Precaution: Cowslip contains high levels of salicylates and is not recommended for anyone with a known allergy to aspirin. It should also not be used by anyone who is undergoing anticoagulant treatment or by pregnant women.
Disclaimer: Information on this website is based on research from the internet, books, articles and studies and/or companies selling herbs online. Statements in this website have not necessarily been evaluated and should not be considered as medical advice. These products are not intended to diagnose, treat, cure or prevent any illness or disease. for diagnosis or treatment consult your physician.Use herbs in moderation and watch for allergic reactions.If you are taking any other medication, are pregnant, breast feeding or suffering from a medical condition and/or are at all concerned about any of the advice or ingredients consult your doctor before taking the herbs.Remember that diet, exercise and relaxation are equally important to your health..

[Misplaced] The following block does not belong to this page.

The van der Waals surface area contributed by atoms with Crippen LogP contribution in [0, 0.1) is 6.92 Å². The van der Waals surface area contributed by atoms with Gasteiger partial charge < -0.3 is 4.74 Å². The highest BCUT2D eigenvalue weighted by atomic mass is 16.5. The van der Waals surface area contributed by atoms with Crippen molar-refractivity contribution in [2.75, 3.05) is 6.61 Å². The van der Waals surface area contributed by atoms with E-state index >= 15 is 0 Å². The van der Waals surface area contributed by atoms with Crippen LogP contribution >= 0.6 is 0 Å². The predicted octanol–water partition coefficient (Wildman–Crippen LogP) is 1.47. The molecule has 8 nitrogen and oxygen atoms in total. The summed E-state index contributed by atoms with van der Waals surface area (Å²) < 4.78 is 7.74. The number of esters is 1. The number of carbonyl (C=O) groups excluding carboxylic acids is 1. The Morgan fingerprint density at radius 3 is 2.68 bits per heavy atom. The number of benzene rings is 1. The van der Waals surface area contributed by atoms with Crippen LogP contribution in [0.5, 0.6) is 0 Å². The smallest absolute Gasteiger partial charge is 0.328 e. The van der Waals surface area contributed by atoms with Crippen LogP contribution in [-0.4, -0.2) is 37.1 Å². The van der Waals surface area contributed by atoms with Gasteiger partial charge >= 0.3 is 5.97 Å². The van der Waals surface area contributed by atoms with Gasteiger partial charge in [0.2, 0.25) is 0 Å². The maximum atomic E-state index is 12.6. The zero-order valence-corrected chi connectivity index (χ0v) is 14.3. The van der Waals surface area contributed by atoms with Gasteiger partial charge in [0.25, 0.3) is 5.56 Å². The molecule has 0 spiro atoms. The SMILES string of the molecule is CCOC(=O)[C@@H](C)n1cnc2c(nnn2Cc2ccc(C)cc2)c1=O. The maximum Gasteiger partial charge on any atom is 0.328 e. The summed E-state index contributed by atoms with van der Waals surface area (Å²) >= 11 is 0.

Cowslip primrose has its roots in Scandinavia, so it was not a part of ancient medicine on continental Europe.
Nevertheless, it slowly spread all around Europe and was once as common as the buttercup, but suffered a decline between 1930 and 1980. This was mostly due to the relentless advance of modern farming, particularly the ploughing of old grassland and the extension of the use of chemical herbicides.
Luckily, it is now showing signs of recovery. It has begun to return to unsprayed verges and village greens as well as colonizing the banks of new roads.
As an early spring flower, it is closely associated with much English folklore and tradition, including being strewn on church paths for weddings and adorning garlands for May Day.
William Shakespeare was so taken by the beauty and benefit of cowslip that he immortalized it no less than 8 times throughout his plays.
“Where the bee sucks, there suck I. In a cowslip’s bell I lie.”—William Shakespeare, The Tempest, act 5, scene 1